When two Pacific Northwest-based marine industry veterans, Vic Parcells and Howard Apollonio, linked up on a new boat design, their mission was to fill a void in the 50-foot-range cruising market left by the departures of brand names such as Meridian, Navigator and Carver.
Parcells, a yacht broker and partner at Crow’s Nest Yachts Seattle, was dealing with a lack of inventory that meant his clients looking for a 50-foot cruising boat had to settle for 15-year-old models. Apollonio, a naval architect known for owner-friendly vessels, had recently completed drawings for a raised pilothouse concept.
The Apollonian 52 was their answer to the need for an affordably priced, high-quality, practical, well-equipped boat for owner-operators.
Parcells’ pride in the delivery of the first 52 was tangible when I met him aboard Hull No. 5201 (Hull No. 1) at the Crow’s Nest Yachts Seattle office on Lake Union. We locked onto four key features that Parcells says he and his clients had always wanted to see in a raised pilothouse vessel.
“First of all, we wanted to provide a third stateroom that’s actually usable, not just a storage cabin,” Parcells said. “With her 16-foot, 8-inch beam, the 52’s third stateroom has plenty of room to accommodate two people comfortably.”
The second must-have was wide walkaround side decks, Parcells said, “so owners don’t have to climb around the side of a boat. You lose a little bit in interior volume, but not much, and the ease of being able to walk around the boat is well worth it.”
Third was a day head in the pilothouse that the captain can access from the helm, and that gives guests an option other than going belowdecks if the owners are entertaining.
Fourth is the engine room. “She’s got a massive engine room and lazarette space that make it easy to do maintenance on your boat,” he said. “On our delivery down from Vancouver, at one point in the trip we had four guys in the engine room at the same time and no one was in anyone’s way. It was unbelievable.”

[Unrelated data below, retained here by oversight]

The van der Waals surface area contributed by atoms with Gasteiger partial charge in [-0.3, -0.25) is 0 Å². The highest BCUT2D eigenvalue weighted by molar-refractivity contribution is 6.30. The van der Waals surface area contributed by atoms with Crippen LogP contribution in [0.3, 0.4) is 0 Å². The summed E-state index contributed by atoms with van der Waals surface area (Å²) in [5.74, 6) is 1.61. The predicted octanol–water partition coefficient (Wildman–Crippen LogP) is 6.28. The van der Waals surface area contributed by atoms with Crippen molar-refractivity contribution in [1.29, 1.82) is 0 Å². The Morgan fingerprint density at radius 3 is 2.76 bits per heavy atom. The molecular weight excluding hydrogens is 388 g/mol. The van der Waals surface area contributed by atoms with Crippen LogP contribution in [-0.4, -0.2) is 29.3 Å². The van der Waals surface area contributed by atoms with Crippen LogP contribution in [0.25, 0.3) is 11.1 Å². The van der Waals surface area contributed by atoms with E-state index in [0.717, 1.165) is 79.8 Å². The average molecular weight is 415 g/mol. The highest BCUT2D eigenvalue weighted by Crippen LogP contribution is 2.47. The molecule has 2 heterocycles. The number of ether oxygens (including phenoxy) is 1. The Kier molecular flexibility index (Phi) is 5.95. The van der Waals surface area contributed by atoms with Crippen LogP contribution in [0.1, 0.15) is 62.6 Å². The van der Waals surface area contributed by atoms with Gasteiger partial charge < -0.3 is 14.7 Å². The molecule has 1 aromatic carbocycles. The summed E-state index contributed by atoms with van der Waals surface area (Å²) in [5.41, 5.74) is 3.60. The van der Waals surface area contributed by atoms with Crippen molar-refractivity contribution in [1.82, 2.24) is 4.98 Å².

Built in Shanghai, the boat has a deck and hull that are vacuum bagged with infused fiberglass and vinylester resin. This construction method minimizes deck and hull weight by 35 percent while increasing strength and decreasing cost, according to the builder.
The raised pilothouse design includes large living spaces and has traffic-flow areas for entertaining. Inside is American cherry wood, including book-matched burled cabinet tops. The galley has household-size stainless-steel appliances and stowage. A day head is adjacent to the pilothouse and galley.
Below are three staterooms and three heads. A full-size washer and dryer are in the foyer. The amidships full-beam master stateroom has a queen-size berth. The VIP is forward, also with a queen-size berth. The third stateroom has bunks.
“With two doubles, it’s a good two-couples boat, but with a twin-berth cabin that would be good for kids,” Apollonio says.
The 52’s flybridge is open and accessed by an internal floating stairway. The flybridge has a second helm station, an alfresco dining table, a wet bar and an electric grill. There’s room to lounge or to stow a RIB aft. A sun pad is up here, too.
At 52 feet length overall, the Apollonian 52 can fit in most 50-foot slips. Its design is based on a hull Apollonio says is efficient at a range of speeds.
“It has a split chine with minimal wave-making resistance, but it makes an easy transition to planing,” he says. “It’s powered to work very nicely in the teens.”
Hull No. 1 has twin 425-hp Cummins QSB6.7 engines. During my time aboard, Parcells navigated us off the dock with ease and through the typical Lake Union bustle into open water, where we could put her through the compulsory gamut of zigs, zags and S-curves. I found the 52 to be a manageable vessel, on one hand feeling like a solid beast of a boat while on the other hand allowing ease of use. She tracked well, and the ride was notably smooth. At 80 percent load, we managed a shade over 17 knots. (The company reports a top end of 21 knots.) At cruise, we burned just a hair under a half nautical mile per gallon. According to Parcells, throttling back to more trawlerly speeds yields around a 447-nautical-mile range with a 10 percent fuel reserve. A 660-hp Cummins option is available for a bit more speed.
“We have three areas between here and Alaska that are 30 to 60 miles of open water away,” Parcells said. “In this boat, that’s fine. You get up early in the morning, make that run in three or four hours when it’s not rough, and you’re done.” In an 8-knot boat, that run would take all day.
Air draft with the arch collapsed is 17 feet, 9 inches, which allows transit under the Chicago railroad bridge on the Great Loop. Price for a well-equipped Apollonian 52, including tariff and freight, is $1.295 million at time of press. Vessel purchase includes a one-year new boat warranty and worldwide Cummins factory warranty on the engines.
The Apollonian 52 is a sturdy, owner-operator-friendly raised pilothouse model that’s priced to compete. She has arrived in North American waters as she was intended to be: a versatile family cruiser with a little something for everybody.
Beam: 16ft. 8in.
Draft: 4ft. 5in.
Displacement: 48,000 lbs.
Engines: 2x 425-hp Cummins QSB6.7
Fuel: 500 gal.
Water: 240 gal.